In our study, we have parents and high school students report how often parents provide general positive support, engage in science-related activities and conversations, as well as support their student in their science coursework. Positive general support includes things such as telling teenagers they are good at science and helping their teenager feel better when science is hard. Parent-adolescent co-activity includes watching science TV shows, talking about science-related current events, and talking about science careers/majors. Last, support around science coursework includes behaviors like checking if their teenagers’ homework is completed and encouraging them to work with friends or other family members who are good at science. Importantly, many of these parent behaviors do not require parents to be science experts. Some parents hesitate to help their children with science-related schoolwork because they feel the subject matter is too complicated or surpasses their level of education. However, our study suggests that parents can engage in other meaningful ways that do not require mastery of science facts in textbooks and still help their teenagers’ motivation in science.
As part of one paper, we tested whether there were differences between White boys, White girls, Latino boys, and Latina girls. White students and male students received more support and had higher motivational beliefs in science than Latino students and female students. As a result, White boys often had the highest science resources whereas Latina girls had the lowest science resources. However, we found that many of ethnic differences were partially explained by family background such as parent education and parents’ language preference. In other words, Latino students may have lower parent support and science motivation than white students, in part, because Latino families often have more limited parental resources, such as education. In addition, Latina girls continued to be at a disadvantage compared to other groups. Teachers might consider providing additional resources to Latina students or students whose parents have more limited education. As part of teachers’ planning for the upcoming year, it might be helpful to think about how they can help parents support their children at home.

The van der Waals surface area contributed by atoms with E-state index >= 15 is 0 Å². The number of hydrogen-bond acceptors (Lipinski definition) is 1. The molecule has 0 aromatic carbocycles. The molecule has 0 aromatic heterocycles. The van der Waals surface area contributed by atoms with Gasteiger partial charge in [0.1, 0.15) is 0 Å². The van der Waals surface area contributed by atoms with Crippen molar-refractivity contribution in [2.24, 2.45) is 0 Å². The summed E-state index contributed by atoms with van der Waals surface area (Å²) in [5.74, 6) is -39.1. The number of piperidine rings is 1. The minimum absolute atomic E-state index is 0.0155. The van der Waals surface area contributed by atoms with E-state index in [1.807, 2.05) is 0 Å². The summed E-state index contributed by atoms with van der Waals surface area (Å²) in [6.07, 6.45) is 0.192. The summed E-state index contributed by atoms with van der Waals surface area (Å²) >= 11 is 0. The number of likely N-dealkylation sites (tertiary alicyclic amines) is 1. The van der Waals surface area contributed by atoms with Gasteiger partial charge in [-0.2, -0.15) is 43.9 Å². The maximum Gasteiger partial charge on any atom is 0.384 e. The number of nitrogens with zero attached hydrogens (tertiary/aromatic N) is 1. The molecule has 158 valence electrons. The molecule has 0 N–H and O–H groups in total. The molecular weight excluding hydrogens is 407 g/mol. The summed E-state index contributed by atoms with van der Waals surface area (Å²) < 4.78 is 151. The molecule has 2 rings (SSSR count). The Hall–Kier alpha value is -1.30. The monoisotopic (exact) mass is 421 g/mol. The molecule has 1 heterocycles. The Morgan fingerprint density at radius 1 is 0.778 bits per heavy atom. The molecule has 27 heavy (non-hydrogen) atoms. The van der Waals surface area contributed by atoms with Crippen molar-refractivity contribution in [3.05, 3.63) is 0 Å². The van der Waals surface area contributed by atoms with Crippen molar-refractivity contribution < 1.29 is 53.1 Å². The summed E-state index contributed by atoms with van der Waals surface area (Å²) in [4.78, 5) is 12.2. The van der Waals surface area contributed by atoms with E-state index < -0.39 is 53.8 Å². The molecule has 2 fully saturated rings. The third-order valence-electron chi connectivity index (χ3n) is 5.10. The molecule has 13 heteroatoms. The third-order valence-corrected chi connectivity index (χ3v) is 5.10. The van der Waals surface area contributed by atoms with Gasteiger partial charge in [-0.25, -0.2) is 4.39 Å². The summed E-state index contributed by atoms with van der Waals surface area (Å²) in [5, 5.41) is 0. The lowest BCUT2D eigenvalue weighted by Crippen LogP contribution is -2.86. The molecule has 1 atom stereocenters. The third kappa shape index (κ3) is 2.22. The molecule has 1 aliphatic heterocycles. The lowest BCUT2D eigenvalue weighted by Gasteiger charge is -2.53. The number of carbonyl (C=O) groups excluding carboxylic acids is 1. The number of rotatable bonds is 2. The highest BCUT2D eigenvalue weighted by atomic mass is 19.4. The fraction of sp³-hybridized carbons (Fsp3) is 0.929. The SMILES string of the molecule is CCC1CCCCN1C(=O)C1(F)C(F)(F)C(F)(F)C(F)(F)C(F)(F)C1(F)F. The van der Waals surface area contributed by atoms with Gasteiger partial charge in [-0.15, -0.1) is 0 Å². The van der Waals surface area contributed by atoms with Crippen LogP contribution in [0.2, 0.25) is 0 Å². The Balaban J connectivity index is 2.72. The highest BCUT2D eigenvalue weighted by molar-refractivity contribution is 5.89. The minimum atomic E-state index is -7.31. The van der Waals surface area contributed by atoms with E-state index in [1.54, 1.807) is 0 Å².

Sandra Simpkins and Yangyang Liu are a part of the School of Education at the University of California, Irvine. They can be reached at email@example.com
Aschbacher, P. R., Li, E., & Roth, E. J. (2010). Is science me? High school students’ identities, participation and aspirations in science, engineering, and medicine. Journal of Research in Science Teaching, 47: 564–582.
Renninger, K. A., & Hidi, S. E. (2016). The power of interest for motivation and engagement. New York: Routledge.
Simpkins, S.D., Gaskin, E., & Kloberdanz, E. (2016, March). Does the expectancy-value models hold for Latino parents of high school science students? In J. Fredricks (chair), Individual and contextual influences on adolescents’ STEM motivation and engagement. Paper presented at the Society of Research on Adolescence Biennial Meeting, Baltimore, MD.